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View Full Version : My 7 year old student playing TNC!



Craig Chee
10-28-2011, 06:01 PM
http://youtu.be/yHUyzpg43Qo

Hi! Just wanted to share a student I have jamming out to TNC after a year and a half of playing! I am amazed how fast he is learning... he will pass me soon for sure!

TCK
10-28-2011, 08:36 PM
Kid is pretty amazing- certainly well played, he is going to be "the thing" when he is older if he keeps at it

UkuEroll
10-30-2011, 06:00 AM
I love watching youngters playing music. The kid is a star in the making and he don't even know yet.

fitncrafty
10-30-2011, 06:05 AM
Amazing.. I have been playing the same amount of time and can't even come close to playing like that!
Tell him to keep up the great work. I am very impressed~

v30
10-30-2011, 06:24 AM
Awesome! You both should be very proud!

Trinimon
10-30-2011, 06:41 AM
C'mon! No fair! He has a Kamaka! lol

I hope I could be half as good after the amount of time he's been playing! Keep it up!

rem50
10-30-2011, 06:45 AM
they just do not complicate things. They make mistakes and move on. Innocence is wonderful. Thanks for sharing.

Craig Chee
10-30-2011, 09:20 AM
Thank you all for taking the time to look! I'll definitely tell him he made an impression! The coolest thing about working with Seth is watching his confidence grow. He had no previous music experience and was very timid at first, now he is playing open mics, and tell his mom about talent shows (he won the local talent show at this years county fair!). Absolutely wonderful to see that change and it definitely gives me a lot of motivation to keep doing what I'm doing.
Happy Halloween everyone!

ukuleleforbeginners
10-31-2011, 02:48 AM
Good student and good teacher. Very impressive. It's amazing he is already that good and it's great that he is gaining confidence. Happy Halloween!

roxhum
10-31-2011, 03:12 AM
Wow he is great, and only seven years old. It must be very rewarding to have such a gifted student. Hope he keeps it up because you have a star in the making.

Tor
10-31-2011, 04:31 AM
The two fingers anchored to the soundboard though.. that would be very difficult to un-learn I think? I'm no authority on this but I've always argued that if you learn to play without anchoring a finger then you'll never miss it, and you are more free in your selection of technique later. I have the impression that those who anchor have a hard time if they ever want to stop doing that.

-Tor

Craig Chee
11-01-2011, 12:27 PM
The two fingers anchored to the soundboard though.. that would be very difficult to un-learn I think? I'm no authority on this but I've always argued that if you learn to play without anchoring a finger then you'll never miss it, and you are more free in your selection of technique later. I have the impression that those who anchor have a hard time if they ever want to stop doing that.

-Tor

We have songs where we use more than two fingers, but for this song as well as others that utilize a quick exchange of two fingers I actually push having an anchor as it gives your fingers as much support as possible keeping it in place. There are a ton of techniques that we use both anchoring and non-anchoring many times using both in the same song. I don't think it's an issue of learning to not use an anchor but more an issue of utilizing any of those techniques that fit the song or style.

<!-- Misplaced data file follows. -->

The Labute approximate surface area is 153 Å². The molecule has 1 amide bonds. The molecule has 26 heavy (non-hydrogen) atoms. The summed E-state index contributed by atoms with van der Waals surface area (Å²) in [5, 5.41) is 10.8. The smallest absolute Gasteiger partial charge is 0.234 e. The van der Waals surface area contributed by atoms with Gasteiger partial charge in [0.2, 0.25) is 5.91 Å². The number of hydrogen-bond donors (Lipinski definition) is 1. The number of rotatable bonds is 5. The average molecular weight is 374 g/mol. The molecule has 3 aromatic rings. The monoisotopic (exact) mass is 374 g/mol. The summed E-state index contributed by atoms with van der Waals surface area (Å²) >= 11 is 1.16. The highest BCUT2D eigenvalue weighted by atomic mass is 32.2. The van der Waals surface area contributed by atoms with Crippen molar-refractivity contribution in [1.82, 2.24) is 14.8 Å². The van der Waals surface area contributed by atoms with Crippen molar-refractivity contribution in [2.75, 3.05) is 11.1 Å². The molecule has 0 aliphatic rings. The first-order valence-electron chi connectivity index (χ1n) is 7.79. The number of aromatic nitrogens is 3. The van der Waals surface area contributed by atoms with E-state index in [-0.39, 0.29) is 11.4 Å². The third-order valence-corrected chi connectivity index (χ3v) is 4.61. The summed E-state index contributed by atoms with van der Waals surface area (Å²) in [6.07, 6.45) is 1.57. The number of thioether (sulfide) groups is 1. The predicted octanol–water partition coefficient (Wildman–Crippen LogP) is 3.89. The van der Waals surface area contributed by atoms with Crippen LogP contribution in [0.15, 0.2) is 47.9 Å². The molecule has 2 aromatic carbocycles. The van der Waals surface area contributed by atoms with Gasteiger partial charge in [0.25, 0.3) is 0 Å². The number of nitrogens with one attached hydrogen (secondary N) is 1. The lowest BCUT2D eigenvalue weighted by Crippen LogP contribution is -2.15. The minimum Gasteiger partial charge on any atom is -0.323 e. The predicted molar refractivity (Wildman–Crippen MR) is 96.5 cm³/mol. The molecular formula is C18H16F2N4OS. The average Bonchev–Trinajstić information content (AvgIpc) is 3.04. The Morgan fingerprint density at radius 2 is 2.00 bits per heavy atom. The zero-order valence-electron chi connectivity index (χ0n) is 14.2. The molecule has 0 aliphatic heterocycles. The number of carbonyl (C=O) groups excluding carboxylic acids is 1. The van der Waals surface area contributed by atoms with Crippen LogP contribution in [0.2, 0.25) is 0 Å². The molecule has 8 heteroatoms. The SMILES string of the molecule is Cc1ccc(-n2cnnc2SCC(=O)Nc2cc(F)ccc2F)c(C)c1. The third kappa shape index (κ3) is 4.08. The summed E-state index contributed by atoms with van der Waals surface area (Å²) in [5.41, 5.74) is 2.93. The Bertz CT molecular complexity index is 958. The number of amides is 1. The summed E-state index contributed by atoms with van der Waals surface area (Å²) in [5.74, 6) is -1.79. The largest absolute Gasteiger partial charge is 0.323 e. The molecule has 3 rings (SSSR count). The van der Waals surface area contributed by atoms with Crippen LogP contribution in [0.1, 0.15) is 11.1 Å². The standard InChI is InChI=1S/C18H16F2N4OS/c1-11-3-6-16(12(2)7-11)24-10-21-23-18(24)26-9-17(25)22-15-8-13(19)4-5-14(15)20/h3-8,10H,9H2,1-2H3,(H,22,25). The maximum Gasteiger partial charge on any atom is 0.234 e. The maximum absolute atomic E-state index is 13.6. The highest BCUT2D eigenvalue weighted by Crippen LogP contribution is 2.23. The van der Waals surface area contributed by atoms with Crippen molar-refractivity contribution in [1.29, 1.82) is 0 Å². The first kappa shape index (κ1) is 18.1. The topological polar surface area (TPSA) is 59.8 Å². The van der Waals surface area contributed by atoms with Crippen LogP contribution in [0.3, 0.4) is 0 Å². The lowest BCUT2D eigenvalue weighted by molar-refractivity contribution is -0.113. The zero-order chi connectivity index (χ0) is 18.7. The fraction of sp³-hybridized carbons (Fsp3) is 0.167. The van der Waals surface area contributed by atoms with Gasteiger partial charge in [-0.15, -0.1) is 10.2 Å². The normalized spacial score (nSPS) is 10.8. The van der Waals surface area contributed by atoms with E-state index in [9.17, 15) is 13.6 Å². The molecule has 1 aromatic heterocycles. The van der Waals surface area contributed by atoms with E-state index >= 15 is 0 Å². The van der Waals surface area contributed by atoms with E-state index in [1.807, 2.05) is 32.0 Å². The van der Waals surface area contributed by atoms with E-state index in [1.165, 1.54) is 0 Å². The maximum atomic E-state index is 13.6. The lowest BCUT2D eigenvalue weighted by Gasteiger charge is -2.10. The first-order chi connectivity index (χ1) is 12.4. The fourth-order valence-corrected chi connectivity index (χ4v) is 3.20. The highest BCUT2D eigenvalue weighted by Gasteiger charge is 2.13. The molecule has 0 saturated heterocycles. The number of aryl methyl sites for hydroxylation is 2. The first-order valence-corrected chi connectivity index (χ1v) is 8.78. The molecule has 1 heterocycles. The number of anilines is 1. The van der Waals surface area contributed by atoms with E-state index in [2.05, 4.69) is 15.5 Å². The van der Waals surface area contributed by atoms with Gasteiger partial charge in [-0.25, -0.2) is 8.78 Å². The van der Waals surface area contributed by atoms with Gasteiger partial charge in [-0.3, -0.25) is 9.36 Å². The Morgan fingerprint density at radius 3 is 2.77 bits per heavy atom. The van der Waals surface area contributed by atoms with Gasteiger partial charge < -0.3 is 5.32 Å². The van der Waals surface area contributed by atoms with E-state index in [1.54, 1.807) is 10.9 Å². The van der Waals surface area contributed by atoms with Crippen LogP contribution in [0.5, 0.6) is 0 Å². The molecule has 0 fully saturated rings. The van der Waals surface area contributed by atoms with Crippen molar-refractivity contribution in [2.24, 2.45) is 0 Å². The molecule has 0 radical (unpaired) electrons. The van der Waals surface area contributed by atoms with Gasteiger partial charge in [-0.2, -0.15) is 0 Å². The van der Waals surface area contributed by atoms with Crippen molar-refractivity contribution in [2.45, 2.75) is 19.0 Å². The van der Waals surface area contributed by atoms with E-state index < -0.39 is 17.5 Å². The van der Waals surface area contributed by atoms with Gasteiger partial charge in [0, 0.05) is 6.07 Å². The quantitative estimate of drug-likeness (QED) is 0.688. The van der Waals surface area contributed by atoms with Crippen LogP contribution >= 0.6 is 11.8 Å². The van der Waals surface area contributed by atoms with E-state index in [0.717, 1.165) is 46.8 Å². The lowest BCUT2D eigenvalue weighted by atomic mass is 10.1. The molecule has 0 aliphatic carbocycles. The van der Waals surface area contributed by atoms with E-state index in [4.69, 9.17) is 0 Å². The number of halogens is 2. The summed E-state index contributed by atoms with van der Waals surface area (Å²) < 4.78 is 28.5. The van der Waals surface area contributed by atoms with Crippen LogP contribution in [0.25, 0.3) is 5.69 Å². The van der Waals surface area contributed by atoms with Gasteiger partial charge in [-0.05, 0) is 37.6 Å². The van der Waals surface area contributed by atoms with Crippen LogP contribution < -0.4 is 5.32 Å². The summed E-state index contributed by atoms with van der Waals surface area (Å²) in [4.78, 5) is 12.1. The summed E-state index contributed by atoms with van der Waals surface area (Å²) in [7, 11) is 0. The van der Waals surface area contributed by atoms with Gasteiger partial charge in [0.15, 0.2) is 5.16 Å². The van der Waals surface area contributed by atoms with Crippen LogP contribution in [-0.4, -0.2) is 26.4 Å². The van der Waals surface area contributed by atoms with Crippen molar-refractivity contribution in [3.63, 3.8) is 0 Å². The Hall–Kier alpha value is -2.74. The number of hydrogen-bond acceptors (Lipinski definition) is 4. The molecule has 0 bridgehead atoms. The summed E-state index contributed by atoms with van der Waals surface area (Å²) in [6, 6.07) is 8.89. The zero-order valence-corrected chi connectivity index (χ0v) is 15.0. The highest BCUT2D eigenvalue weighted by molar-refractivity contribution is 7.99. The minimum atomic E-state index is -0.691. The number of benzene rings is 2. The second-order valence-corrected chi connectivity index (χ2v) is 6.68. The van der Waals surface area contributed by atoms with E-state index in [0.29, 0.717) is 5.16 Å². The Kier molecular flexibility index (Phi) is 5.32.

ukuleleforbeginners
11-01-2011, 04:19 PM
So anchoring is bad? I have been doing this, but if it is a bad habit and my hand should be free, please let me know.

Tor
11-02-2011, 01:19 AM
There are different opinions. I've formed my own opinion about it by talking with (mostly) guitarists about it - the common theme is that those who say they started playing by anchoring have big trouble unlearning it. One guy simply wanted to unlearn it because he wanted to play the guitar behind his back now and then, rock star style.. the anchoring got in the way and he couldn't fix it. If you learned to play without anchoring the hand it's easy to play behind the back or neck or whatever - at least not very difficult.

If you, on the other hand, learn to play with the hand free, then you can anchor later if you wish, without problems. But first you have to learn to play without anchoring. That's easy enough if you start that way, but gets more and more difficult the longer you have been playing with anchoring. So, if you learn without anchoring you can later play in many more ways (including anchoring).

The general rule: You must learn the rules, _then_ you can start breaking them. So my advice, for what it's worth, is to learn to play with the hand free, learn it good and proper so that it feels natural. Then, and only then, can you anchor now and then if that helps for particular things. However, if you learn to play with the hand free you'll also find that you won't really feel much need to anchor for just about anything. But you'll see Jake do it now and then (but only occasionally. I bet he didn't learn playing with anchoring from the start.)

-Tor